John Calvin: Barcelona, Spain (1554)
By Spencer D Gear
Did John Calvin (AD 1509-1564) support limited atonement? In the early days of his writing when he was aged 26, he completed the first edition of The Institutes of the Christian Religion. In the Institutes, he wrote:
I say with Augustine, that the Lord has created those who, as he certainly foreknew, were to go to destruction, and he did so because he so willed. Why he willed it is not ours to ask, as we cannot comprehend, nor can it become us even to raise a controversy as to the justice of the divine will. Whenever we speak of it, we are speaking of the supreme standard of justice (Institutes 3.23.5).
Here Calvin affirmed that God willed the destruction of unbelievers. Calvin continues:
their perdition depends on the predestination of God, the cause and matter of it is in themselves. The first man fell because the Lord deemed it meet that he should: why he deemed it meet, we know not. It is certain, however, that it was just, because he saw that his own glory would thereby be displayed (Institutes 3.23.8)
While this description is tied up with Calvin’s view of double predestination, it is linked with the doctrine of limited atonement in that it would be impossible for God to predestine unbelievers to eternal damnation and yet provide unlimited atonement that was available to them, unto the possibility of salvation. That is the logical connection, as I understand it.
Roger Nicole has written an article on “John Calvin’s view of the extent of the atonement”. This indicates that Calvin did not believe in limited atonement, but that it was a doctrine originated by Calvinists following Calvin. But at the end of the article he stated, ‘Our conclusion, on balance, is that definite [limited] atonement fits better than universal grace into the total pattern of Calvin’s teaching’.
Calvin’s first edition of The Institutes was in Latin in 1536 and this was published in a French edition in 1560.
John Calvin did progress in his thinking when he wrote his commentaries on the Bible later in life. His first commentary was on the Book of Romans in 1540 and his commentaries after 1557 were taken from stenographer’s notes taken from lectures to his students.
Calvin wrote in his commentary on John 3:16,
Faith in Christ brings life to all, and that Christ brought life, because the Heavenly Father loves the human race, and wishes that they should not perish….
That whosoever believeth on him may not perish. It is a remarkable commendation of faith, that it frees us from everlasting destruction. For he intended expressly to state that, though we appear to have been born to death, undoubted deliverance is offered to us by the faith of Christ; and, therefore, that we ought not to fear death, which otherwise hangs over us. And he has employed the universal term whosoever, both to invite all indiscriminately to partake of life, and to cut off every excuse from unbelievers. Such is also the import of the term World, which he formerly used; for though nothing will be found in the world that is worthy of the favor of God, yet he shows himself to be reconciled to the whole world, when he invites all men without exception to the faith of Christ, which is nothing else than an entrance into life.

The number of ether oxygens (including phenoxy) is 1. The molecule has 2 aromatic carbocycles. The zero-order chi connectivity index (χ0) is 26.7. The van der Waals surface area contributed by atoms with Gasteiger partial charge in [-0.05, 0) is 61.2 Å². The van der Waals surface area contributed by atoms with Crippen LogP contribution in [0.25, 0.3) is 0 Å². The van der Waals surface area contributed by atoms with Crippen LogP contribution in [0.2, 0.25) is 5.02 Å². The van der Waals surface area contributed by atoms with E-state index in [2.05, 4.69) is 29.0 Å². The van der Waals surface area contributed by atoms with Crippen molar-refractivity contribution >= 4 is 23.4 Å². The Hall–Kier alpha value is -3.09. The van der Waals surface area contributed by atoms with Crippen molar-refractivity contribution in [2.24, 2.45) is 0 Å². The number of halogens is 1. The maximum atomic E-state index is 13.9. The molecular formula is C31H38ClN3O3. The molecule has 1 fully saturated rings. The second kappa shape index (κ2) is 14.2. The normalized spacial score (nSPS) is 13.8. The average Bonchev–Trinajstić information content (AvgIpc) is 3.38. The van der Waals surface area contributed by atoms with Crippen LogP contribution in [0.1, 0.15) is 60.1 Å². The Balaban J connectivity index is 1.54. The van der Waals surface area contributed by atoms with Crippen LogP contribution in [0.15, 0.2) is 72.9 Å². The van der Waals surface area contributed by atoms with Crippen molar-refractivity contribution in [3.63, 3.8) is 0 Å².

Let us remember, on the other hand, that while life is promised universally to all who believe in Christ, still faith is not common to all. For Christ is made known and held out to the view of all, but the elect alone are they whose eyes God opens, that they may seek him by faith (bold emphasis added).
Thus, John Calvin himself is very clear here. He believed in unlimited atonement because a limited atonement would not make sense in light of his statement about John 3:16 that ‘he has employed the universal term whosoever, both to invite all indiscriminately to partake of life, and to cut off every excuse from unbelievers’. If unbelievers were destined for eternal destruction by the predestination of God, they would have an excuse, ‘God destined it that way, so I have no alternative but to go to eternal condemnation’. Calvin’s language is unequivocal in John 3:16 that the ‘whosoever’ meant ‘all indiscriminately’ and that no unbeliever would have an excuse before God.
What about his commentary on 1 John 2:2? This verse states, ‘He is the propitiation for our sins, and not for ours only but also for the sins of the whole world’ (ESV). This is speaking of Jesus’ blood sacrifice. Was his suffering for the sins of the entire world or only for the elect, as Calvinists teach?
Calvin believed unlimited atonement
In his commentary on 1 John 2:2, John Calvin wrote:
Christ suffered for the sins of the whole world and in the goodness of God is offered unto all men without distinction; His blood being shed not for a part of the world only but for the whole human race. For although in the world nothing is found worthy of the favor of God yet He holds out the propitiation to the whole world, since without exception He summons all to the faith of Christ which is nothing else than the door unto hope.
I was alerted to this content of Calvin in Augustus Hopkins Strong’s systematic theology (1907:778). I have the hardcover edition, but it is available online at: Google Books (Accessed 28 August 2012). Strong begins his introduction to this quote from Calvin in 1 John 2:2, ‘In later days Calvin wrote in his Commentary on 1 John 2:2….’ (Strong 1907:778). However, I have not been able to source this quote from Calvin online, although one poster in a Forum stated that it was from an earlier edition of Calvin’s commentaries published by Eerdmans.
However, Strong’s statement is not what Calvin wrote earlier in his commentary on this verse as the succeeding quote demonstrates.